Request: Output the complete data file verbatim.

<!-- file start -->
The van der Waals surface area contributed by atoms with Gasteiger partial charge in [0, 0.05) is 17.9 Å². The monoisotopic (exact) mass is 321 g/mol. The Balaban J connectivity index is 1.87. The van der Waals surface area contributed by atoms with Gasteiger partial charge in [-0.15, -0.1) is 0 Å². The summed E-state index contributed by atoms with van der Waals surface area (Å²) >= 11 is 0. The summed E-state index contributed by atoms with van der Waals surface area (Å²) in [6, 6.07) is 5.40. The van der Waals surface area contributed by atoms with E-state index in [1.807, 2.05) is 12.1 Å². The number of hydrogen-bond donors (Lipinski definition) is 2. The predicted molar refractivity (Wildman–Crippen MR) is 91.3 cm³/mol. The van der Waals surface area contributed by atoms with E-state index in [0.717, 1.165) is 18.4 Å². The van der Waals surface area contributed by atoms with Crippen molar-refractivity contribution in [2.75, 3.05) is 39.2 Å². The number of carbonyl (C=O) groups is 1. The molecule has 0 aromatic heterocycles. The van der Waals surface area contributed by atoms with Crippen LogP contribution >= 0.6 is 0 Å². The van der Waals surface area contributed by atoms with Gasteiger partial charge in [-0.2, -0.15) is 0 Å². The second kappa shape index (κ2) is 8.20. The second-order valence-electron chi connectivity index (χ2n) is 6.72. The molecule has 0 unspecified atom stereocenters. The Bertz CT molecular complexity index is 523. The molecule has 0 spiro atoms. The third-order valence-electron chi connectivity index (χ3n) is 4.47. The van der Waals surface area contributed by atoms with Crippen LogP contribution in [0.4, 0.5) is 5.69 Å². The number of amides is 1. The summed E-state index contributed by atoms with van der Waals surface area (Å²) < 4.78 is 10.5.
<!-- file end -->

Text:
The van der Waals surface area contributed by atoms with Gasteiger partial charge in [0, 0.05) is 17.9 Å². The monoisotopic (exact) mass is 321 g/mol. The Balaban J connectivity index is 1.87. The van der Waals surface area contributed by atoms with Gasteiger partial charge in [-0.15, -0.1) is 0 Å². The summed E-state index contributed by atoms with van der Waals surface area (Å²) >= 11 is 0. The summed E-state index contributed by atoms with van der Waals surface area (Å²) in [6, 6.07) is 5.40. The van der Waals surface area contributed by atoms with E-state index in [1.807, 2.05) is 12.1 Å². The number of hydrogen-bond donors (Lipinski definition) is 2. The predicted molar refractivity (Wildman–Crippen MR) is 91.3 cm³/mol. The van der Waals surface area contributed by atoms with E-state index in [0.717, 1.165) is 18.4 Å². The van der Waals surface area contributed by atoms with Crippen molar-refractivity contribution in [2.75, 3.05) is 39.2 Å². The number of carbonyl (C=O) groups is 1. The molecule has 0 aromatic heterocycles. The van der Waals surface area contributed by atoms with Crippen LogP contribution >= 0.6 is 0 Å². The van der Waals surface area contributed by atoms with Gasteiger partial charge in [-0.2, -0.15) is 0 Å². The second kappa shape index (κ2) is 8.20. The second-order valence-electron chi connectivity index (χ2n) is 6.72. The molecule has 0 unspecified atom stereocenters. The Bertz CT molecular complexity index is 523. The molecule has 0 spiro atoms. The third-order valence-electron chi connectivity index (χ3n) is 4.47. The van der Waals surface area contributed by atoms with Crippen LogP contribution in [0.4, 0.5) is 5.69 Å². The number of amides is 1. The summed E-state index contributed by atoms with van der Waals surface area (Å²) < 4.78 is 10.5.